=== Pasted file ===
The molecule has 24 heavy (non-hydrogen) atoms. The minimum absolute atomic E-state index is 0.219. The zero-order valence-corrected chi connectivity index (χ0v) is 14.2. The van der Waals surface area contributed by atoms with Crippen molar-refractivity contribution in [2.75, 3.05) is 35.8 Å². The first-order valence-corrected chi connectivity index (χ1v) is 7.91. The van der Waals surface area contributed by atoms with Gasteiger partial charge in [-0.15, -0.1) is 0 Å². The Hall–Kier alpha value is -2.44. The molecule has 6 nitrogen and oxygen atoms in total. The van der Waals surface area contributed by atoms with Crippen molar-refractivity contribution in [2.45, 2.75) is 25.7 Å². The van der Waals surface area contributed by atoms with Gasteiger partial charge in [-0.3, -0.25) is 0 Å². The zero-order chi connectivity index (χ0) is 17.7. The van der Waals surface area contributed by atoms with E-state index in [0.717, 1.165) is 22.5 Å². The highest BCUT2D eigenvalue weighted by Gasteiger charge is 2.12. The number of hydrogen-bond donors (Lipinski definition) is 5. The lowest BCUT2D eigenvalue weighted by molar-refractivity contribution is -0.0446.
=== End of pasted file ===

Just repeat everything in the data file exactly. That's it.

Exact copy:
The molecule has 24 heavy (non-hydrogen) atoms. The minimum absolute atomic E-state index is 0.219. The zero-order valence-corrected chi connectivity index (χ0v) is 14.2. The van der Waals surface area contributed by atoms with Crippen molar-refractivity contribution in [2.75, 3.05) is 35.8 Å². The first-order valence-corrected chi connectivity index (χ1v) is 7.91. The van der Waals surface area contributed by atoms with Gasteiger partial charge in [-0.15, -0.1) is 0 Å². The Hall–Kier alpha value is -2.44. The molecule has 6 nitrogen and oxygen atoms in total. The van der Waals surface area contributed by atoms with Crippen molar-refractivity contribution in [2.45, 2.75) is 25.7 Å². The van der Waals surface area contributed by atoms with Gasteiger partial charge in [-0.3, -0.25) is 0 Å². The zero-order chi connectivity index (χ0) is 17.7. The van der Waals surface area contributed by atoms with E-state index in [0.717, 1.165) is 22.5 Å². The highest BCUT2D eigenvalue weighted by Gasteiger charge is 2.12. The number of hydrogen-bond donors (Lipinski definition) is 5. The lowest BCUT2D eigenvalue weighted by molar-refractivity contribution is -0.0446.